MK 48 Stealth Torpedoes Are the U.S. Navy's Deadliest Weapon

MK 48 Stealth Torpedoes Are the U.S. Navy's Deadliest Weapon

The upgraded variant of the U.S. Navy’s MK 48 Torpedo has some stealthy characteristics.


The upgraded MK 48 Mod 7 torpedo variant will arm the U.S. Navy’s Columbia-class nuclear-powered ballistic missile submarines with a longer-range, more lethal, and more capable conventional weapon. While lesser recognized than the Columbia’s nuclear-capable ballistic missiles, the MK 48 adds substantial new dimensions to the boat’s lethality and mission scope. The first Columbia-class submarine, the USS District of Columbia, will be armed with MK 48 torpedoes, according to a recently published Naval Sea Systems Command report

At the same time, the upgraded MK 48 torpedo is also introducing paradigm-changing “quieting” technologies to help ensure the highly secretive Columbia-class submarines remain undetected while at sea. The upgraded variant of the U.S. Navy’s MK 48 Torpedo has some stealthy characteristics


An earlier version, the MK 48 Mod 6, has been operational since 1997 while the more recent Mod 7 has been in service since 2006. Since that time, Lockheed Martin has been working on upgrades to the MK 48 torpedo Mod 6 and Mod 7 which consist of adjustments to the guidance control box, broadband sonar acoustic receiver, and amplifier components.

“The latest version of the Mk 48 ADCAP (advanced capability) is the mod 7 Common Broadband Advanced Sonar System. The Mk 48 ADCAP mod 7 CBASS torpedo is the result of a Joint Development Program with the Royal Australian Navy and achieved initial operational capability in 2006,” a spokesman with Naval Sea Systems Command told The National Interest several years ago during an early phase of its development. 

The Common Broadband Advanced Sonar System (CBASS) is a system of electronics that are placed into the nose of the weapon as part of its guidance section, Lockheed Martin and U.S. Navy developers explained.

CBASS technology provides streamlined targeting, quieter propulsion capabilities, and the ability to operate with improved effectiveness in shallow and deep water. Also, the Mod 7 decreases the weapon’s vulnerability to enemy countermeasures and allows the torpedo to transmit and receive over a wider frequency band, Lockheed Martin and U.S. Navy developers said.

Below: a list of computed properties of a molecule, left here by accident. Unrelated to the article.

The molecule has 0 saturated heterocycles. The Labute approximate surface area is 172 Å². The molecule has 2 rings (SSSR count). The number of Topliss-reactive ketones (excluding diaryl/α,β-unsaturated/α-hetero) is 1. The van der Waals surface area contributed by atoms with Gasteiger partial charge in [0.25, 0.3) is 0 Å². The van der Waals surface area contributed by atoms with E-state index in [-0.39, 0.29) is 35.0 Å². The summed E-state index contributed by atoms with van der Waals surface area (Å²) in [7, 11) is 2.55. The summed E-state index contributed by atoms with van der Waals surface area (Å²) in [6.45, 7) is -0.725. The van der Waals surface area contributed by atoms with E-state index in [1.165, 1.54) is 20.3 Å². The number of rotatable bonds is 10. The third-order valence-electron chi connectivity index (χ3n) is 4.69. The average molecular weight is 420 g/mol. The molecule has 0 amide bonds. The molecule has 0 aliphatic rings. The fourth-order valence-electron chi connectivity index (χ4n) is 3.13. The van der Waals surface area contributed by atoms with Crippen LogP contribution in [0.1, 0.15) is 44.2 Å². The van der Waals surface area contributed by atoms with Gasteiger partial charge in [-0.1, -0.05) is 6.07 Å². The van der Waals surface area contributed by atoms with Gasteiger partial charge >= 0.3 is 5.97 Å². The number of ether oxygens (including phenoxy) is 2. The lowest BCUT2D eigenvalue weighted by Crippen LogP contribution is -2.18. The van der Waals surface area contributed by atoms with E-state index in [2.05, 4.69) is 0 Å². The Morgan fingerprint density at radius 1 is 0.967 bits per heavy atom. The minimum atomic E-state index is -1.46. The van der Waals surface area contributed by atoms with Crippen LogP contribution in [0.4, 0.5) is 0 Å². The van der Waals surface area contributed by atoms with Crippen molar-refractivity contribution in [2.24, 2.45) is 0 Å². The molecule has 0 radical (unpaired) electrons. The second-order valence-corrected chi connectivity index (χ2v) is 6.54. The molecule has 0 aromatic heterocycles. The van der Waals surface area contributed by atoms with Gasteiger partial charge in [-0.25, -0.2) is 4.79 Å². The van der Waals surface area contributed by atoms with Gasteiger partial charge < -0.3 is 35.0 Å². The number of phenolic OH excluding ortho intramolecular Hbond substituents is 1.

The new technology also involves adjustments to the electronic circuitry to allow the torpedo to better operate in an undersea environment.

Modifications to the weapon have improved the acoustic receiver, replaced the guidance-and-control hardware with updated technology, increased its memory, and improved processor power throughout to handle the expanded software demands required to improve the torpedo’s performance against evolving threats, according to U.S. Navy data on the weapon.

Improved propulsion, quieting technology, targeting systems, and range enhancements naturally bring a substantial tactical advantage to U.S. Navy undersea combat operations. Attack submarines are often able to operate closer to enemy targets and coastlines undetected, reaching areas typically inaccessible to deeper draft surface ships. Such an improvement would also enable attack submarines to better support littoral surface platforms such as cruisers, destroyers, and even carriers. 

Working in tandem with surface-ship anti-submarine and surface warfare systems, attack submarines with a more capable torpedo could better identify and attack enemy targets near coastal areas and shallow water.

Kris Osborn is the Defense Editor for the National Interest. Osborn previously served at the Pentagon as a Highly Qualified Expert with the Office of the Assistant Secretary of the Army—Acquisition, Logistics & Technology. Osborn has also worked as an anchor and on-air military specialist at national TV networks. He has appeared as a guest military expert on Fox News, MSNBC, The Military Channel, and The History Channel. He also has a Master's Degree in Comparative Literature from Columbia University.

Image: Flickr/U.S. Navy.